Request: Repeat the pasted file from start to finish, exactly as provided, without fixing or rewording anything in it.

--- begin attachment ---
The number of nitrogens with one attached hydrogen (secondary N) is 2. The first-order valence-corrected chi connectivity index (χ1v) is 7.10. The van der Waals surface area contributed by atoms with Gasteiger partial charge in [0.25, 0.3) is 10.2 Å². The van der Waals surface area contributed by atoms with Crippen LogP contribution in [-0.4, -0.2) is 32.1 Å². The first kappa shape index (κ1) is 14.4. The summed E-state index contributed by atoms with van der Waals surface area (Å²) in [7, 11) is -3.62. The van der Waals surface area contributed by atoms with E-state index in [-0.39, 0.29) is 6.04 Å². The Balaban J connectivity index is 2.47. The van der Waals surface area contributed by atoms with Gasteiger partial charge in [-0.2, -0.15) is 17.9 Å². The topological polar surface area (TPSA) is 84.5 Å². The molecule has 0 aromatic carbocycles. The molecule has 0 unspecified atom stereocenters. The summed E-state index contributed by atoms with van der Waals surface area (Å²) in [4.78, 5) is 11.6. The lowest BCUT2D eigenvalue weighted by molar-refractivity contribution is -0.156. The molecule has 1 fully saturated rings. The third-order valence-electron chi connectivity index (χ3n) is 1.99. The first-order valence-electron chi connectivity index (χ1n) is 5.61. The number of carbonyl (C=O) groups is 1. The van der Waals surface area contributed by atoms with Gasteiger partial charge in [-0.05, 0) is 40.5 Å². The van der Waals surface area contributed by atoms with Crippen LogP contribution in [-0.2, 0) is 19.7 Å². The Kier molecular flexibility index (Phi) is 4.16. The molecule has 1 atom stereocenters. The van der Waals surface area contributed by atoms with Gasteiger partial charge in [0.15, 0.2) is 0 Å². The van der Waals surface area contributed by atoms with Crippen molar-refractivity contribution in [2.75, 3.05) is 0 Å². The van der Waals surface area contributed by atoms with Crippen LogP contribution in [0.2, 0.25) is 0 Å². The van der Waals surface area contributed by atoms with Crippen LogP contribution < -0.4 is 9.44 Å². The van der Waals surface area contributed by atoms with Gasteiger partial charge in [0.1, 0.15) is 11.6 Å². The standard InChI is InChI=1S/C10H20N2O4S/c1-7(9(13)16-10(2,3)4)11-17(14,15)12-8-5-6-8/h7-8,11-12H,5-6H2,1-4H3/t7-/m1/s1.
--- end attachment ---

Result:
The number of nitrogens with one attached hydrogen (secondary N) is 2. The first-order valence-corrected chi connectivity index (χ1v) is 7.10. The van der Waals surface area contributed by atoms with Gasteiger partial charge in [0.25, 0.3) is 10.2 Å². The van der Waals surface area contributed by atoms with Crippen LogP contribution in [-0.4, -0.2) is 32.1 Å². The first kappa shape index (κ1) is 14.4. The summed E-state index contributed by atoms with van der Waals surface area (Å²) in [7, 11) is -3.62. The van der Waals surface area contributed by atoms with E-state index in [-0.39, 0.29) is 6.04 Å². The Balaban J connectivity index is 2.47. The van der Waals surface area contributed by atoms with Gasteiger partial charge in [-0.2, -0.15) is 17.9 Å². The topological polar surface area (TPSA) is 84.5 Å². The molecule has 0 aromatic carbocycles. The molecule has 0 unspecified atom stereocenters. The summed E-state index contributed by atoms with van der Waals surface area (Å²) in [4.78, 5) is 11.6. The lowest BCUT2D eigenvalue weighted by molar-refractivity contribution is -0.156. The molecule has 1 fully saturated rings. The third-order valence-electron chi connectivity index (χ3n) is 1.99. The first-order valence-electron chi connectivity index (χ1n) is 5.61. The number of carbonyl (C=O) groups is 1. The van der Waals surface area contributed by atoms with Gasteiger partial charge in [-0.05, 0) is 40.5 Å². The van der Waals surface area contributed by atoms with Crippen LogP contribution in [-0.2, 0) is 19.7 Å². The Kier molecular flexibility index (Phi) is 4.16. The molecule has 1 atom stereocenters. The van der Waals surface area contributed by atoms with Gasteiger partial charge in [0.15, 0.2) is 0 Å². The van der Waals surface area contributed by atoms with Crippen molar-refractivity contribution in [2.75, 3.05) is 0 Å². The van der Waals surface area contributed by atoms with Crippen LogP contribution in [0.2, 0.25) is 0 Å². The van der Waals surface area contributed by atoms with Crippen LogP contribution < -0.4 is 9.44 Å². The van der Waals surface area contributed by atoms with Gasteiger partial charge in [0.1, 0.15) is 11.6 Å². The standard InChI is InChI=1S/C10H20N2O4S/c1-7(9(13)16-10(2,3)4)11-17(14,15)12-8-5-6-8/h7-8,11-12H,5-6H2,1-4H3/t7-/m1/s1.